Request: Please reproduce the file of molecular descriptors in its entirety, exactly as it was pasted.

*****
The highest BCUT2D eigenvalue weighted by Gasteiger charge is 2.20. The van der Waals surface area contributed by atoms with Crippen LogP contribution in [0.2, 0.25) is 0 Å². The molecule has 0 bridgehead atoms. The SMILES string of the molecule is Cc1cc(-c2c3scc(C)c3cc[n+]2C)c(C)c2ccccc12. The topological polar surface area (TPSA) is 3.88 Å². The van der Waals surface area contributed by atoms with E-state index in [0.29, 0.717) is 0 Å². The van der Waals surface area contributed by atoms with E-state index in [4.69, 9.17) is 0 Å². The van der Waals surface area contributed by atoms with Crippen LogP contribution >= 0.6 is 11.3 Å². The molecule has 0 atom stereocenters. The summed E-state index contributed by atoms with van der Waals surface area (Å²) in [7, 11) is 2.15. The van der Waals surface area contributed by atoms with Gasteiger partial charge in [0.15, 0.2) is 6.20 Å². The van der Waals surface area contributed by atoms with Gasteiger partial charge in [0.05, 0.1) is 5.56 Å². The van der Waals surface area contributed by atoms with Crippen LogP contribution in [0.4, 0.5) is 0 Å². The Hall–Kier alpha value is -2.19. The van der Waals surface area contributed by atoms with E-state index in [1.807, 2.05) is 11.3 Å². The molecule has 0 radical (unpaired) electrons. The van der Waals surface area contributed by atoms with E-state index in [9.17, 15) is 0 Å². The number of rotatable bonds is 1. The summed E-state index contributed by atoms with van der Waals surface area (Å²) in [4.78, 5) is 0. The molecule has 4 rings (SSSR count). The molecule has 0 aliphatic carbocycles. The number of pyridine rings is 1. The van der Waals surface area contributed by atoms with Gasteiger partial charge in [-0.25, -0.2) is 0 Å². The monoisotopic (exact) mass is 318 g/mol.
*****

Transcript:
The highest BCUT2D eigenvalue weighted by Gasteiger charge is 2.20. The van der Waals surface area contributed by atoms with Crippen LogP contribution in [0.2, 0.25) is 0 Å². The molecule has 0 bridgehead atoms. The SMILES string of the molecule is Cc1cc(-c2c3scc(C)c3cc[n+]2C)c(C)c2ccccc12. The topological polar surface area (TPSA) is 3.88 Å². The van der Waals surface area contributed by atoms with E-state index in [0.29, 0.717) is 0 Å². The van der Waals surface area contributed by atoms with E-state index in [4.69, 9.17) is 0 Å². The van der Waals surface area contributed by atoms with Crippen LogP contribution >= 0.6 is 11.3 Å². The molecule has 0 atom stereocenters. The summed E-state index contributed by atoms with van der Waals surface area (Å²) in [7, 11) is 2.15. The van der Waals surface area contributed by atoms with Gasteiger partial charge in [0.15, 0.2) is 6.20 Å². The van der Waals surface area contributed by atoms with Gasteiger partial charge in [0.05, 0.1) is 5.56 Å². The van der Waals surface area contributed by atoms with Crippen LogP contribution in [0.4, 0.5) is 0 Å². The Hall–Kier alpha value is -2.19. The van der Waals surface area contributed by atoms with E-state index in [1.807, 2.05) is 11.3 Å². The molecule has 0 radical (unpaired) electrons. The van der Waals surface area contributed by atoms with E-state index in [9.17, 15) is 0 Å². The number of rotatable bonds is 1. The summed E-state index contributed by atoms with van der Waals surface area (Å²) in [4.78, 5) is 0. The molecule has 4 rings (SSSR count). The molecule has 0 aliphatic carbocycles. The number of pyridine rings is 1. The van der Waals surface area contributed by atoms with Gasteiger partial charge in [-0.25, -0.2) is 0 Å². The monoisotopic (exact) mass is 318 g/mol.